NOTE: This is a fairly major change as it touches the core asyncEws call, which is at the very core over every call in the library. If you have an issue with this build, please point to the previous build of the library directly. See more below…
The sendPlainTextEmailWithAttachment() function was fixed to submit parameters as a Object versus individually.
The GitHub repository has all previous versions. For example, to access the primary CDN, go to:
Another recent announcement that has me excited is the ability to debug Office Web Add-ins directly from VS Code. Before this recent announcement, it was a hit or miss proposition. There was Visual Studio 2019, that did a pretty good job. But I liked the lightweight simplicity of VS Code. Visual Studio 2019 seemed too too heavy-weight. It’s hard to put my finger on how or why, but I really enjoy VS Code for Web Add-in development so much better. Except for debugging…
So, to debug, I actually did most of my dev/test in the web versions of Office (Excel online, Outlook online, etc.). Then came the Edge Developer Tools Preview which helped debug task pane add-ins in the full clients. But that did not help with things like the On Send event in Outlook or other UI-less functions. So, it was a struggle at times.
The process is a tad more complicated than I like, but it does work. Essentially, you need to:
Run VS Code as administrator
Install the extension in VS Code by pressing CTRL + SHIFT + X and searching for the “Microsoft Office Add-in Debugger”
Add the following code to the .vscode\launch.json file to enable Office Debugging in your project. You will need to update line #7, and replace the uppercase HOST text with the host application for your Office add-in.
…Script Lab for Outlook has been released. And the best part, it is available in Outlook on Windows, Outlook on Mac and Outlook on the web!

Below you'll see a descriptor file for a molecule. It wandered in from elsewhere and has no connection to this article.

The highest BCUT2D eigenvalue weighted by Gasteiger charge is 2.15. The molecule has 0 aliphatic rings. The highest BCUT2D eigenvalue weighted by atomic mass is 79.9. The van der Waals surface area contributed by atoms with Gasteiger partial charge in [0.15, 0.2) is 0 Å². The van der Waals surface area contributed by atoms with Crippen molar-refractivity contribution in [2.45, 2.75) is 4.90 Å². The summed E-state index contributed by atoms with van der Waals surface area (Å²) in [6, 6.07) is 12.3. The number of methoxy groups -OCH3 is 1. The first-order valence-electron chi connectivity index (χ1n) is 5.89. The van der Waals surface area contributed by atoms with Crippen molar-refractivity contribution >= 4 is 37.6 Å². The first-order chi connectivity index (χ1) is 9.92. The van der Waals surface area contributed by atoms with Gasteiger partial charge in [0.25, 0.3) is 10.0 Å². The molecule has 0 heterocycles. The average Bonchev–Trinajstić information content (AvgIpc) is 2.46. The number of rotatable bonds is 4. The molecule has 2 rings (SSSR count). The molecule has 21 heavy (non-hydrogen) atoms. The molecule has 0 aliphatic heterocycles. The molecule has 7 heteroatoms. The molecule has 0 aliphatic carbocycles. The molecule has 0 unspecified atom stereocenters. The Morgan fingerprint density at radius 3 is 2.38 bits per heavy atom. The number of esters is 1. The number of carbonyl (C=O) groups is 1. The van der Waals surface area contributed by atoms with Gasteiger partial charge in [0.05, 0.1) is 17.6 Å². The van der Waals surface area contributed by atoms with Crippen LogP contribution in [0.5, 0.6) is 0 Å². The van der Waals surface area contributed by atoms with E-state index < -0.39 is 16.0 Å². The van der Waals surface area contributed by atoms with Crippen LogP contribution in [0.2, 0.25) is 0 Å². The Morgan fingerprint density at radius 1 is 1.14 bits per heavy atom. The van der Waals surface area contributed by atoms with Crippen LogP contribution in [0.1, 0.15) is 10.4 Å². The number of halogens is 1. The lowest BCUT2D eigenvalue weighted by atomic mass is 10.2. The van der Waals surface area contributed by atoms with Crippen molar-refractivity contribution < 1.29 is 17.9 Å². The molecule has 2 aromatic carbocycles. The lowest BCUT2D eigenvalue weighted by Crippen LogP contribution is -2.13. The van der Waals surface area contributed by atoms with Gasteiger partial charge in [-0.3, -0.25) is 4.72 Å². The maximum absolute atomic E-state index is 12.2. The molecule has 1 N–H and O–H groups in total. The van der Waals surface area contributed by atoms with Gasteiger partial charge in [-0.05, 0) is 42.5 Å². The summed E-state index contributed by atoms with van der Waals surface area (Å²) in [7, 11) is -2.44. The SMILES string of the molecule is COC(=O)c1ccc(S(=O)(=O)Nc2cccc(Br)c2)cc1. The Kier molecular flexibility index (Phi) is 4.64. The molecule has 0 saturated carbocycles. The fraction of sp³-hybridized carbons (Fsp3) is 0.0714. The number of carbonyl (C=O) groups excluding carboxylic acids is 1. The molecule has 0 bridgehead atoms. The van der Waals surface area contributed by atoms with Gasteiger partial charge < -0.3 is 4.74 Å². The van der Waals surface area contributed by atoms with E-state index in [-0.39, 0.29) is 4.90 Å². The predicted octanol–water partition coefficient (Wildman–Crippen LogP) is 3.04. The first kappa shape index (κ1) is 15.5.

If you do a lot of Outlook development this will be a godsend. You will now be able to go into Script Lab and test your code ideas before you add them to your more complex add-in.
Open Outlook, go into the Office Store and type “Script Lab” and Script Lab for Outlook should come up in your list. Select and install it. Then open a message in Outlook and you should see the Script Lab items on the Home tab.
Sometimes you have multiple add-ins and you need to facilitate communication between them. For example, a common scenario I have heard is that you have:
A Content Add-in that displays something like a graph or an organization chart.
A Taskpane app that allows you to manipulate settings, upload and download data from a backend web service.
You need to be able to facilitate communication between the two so that when updates happen to one add-in, the other receives those updates. I recently worked on a proof of concept that helped prove how this can be done.
The solution is to use the Document as a communication medium. In the particular case we used CustomXMLParts in the document. Here is how it would work:
One add-in would need to send an update to the other, so it would write a CustomXMLPart with a specific namespace and a “context” (basically, I am the TaskPane communicating) to the document.
Both add-ins will have a window.setInterval() thread running to check the documents for CustomXMLParts in that given namespace.
The timer on the Content Add-in would fire, find the new customXMLPart from the taskpane, read the contents and then update itself as needed and finally, delete the CustomXMLPart.
Here is the code for the Content Add-in to look for the message from the TaskPane: